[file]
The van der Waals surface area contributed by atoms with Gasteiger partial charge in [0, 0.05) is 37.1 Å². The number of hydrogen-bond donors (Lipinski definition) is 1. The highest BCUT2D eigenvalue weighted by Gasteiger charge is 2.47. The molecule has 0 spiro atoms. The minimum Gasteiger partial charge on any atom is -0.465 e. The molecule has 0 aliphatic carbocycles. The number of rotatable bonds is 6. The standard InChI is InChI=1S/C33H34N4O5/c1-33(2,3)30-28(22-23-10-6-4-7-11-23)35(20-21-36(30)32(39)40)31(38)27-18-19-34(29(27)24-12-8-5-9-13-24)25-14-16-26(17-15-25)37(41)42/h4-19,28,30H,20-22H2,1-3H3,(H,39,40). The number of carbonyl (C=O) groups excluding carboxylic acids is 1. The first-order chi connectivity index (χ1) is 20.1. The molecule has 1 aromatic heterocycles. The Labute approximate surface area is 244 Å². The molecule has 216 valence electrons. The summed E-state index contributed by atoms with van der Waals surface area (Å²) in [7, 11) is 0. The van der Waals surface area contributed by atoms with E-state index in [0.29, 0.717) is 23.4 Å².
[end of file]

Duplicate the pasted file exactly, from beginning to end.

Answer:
The van der Waals surface area contributed by atoms with Gasteiger partial charge in [0, 0.05) is 37.1 Å². The number of hydrogen-bond donors (Lipinski definition) is 1. The highest BCUT2D eigenvalue weighted by Gasteiger charge is 2.47. The molecule has 0 spiro atoms. The minimum Gasteiger partial charge on any atom is -0.465 e. The molecule has 0 aliphatic carbocycles. The number of rotatable bonds is 6. The standard InChI is InChI=1S/C33H34N4O5/c1-33(2,3)30-28(22-23-10-6-4-7-11-23)35(20-21-36(30)32(39)40)31(38)27-18-19-34(29(27)24-12-8-5-9-13-24)25-14-16-26(17-15-25)37(41)42/h4-19,28,30H,20-22H2,1-3H3,(H,39,40). The number of carbonyl (C=O) groups excluding carboxylic acids is 1. The first-order chi connectivity index (χ1) is 20.1. The molecule has 1 aromatic heterocycles. The Labute approximate surface area is 244 Å². The molecule has 216 valence electrons. The summed E-state index contributed by atoms with van der Waals surface area (Å²) in [7, 11) is 0. The van der Waals surface area contributed by atoms with E-state index in [0.29, 0.717) is 23.4 Å².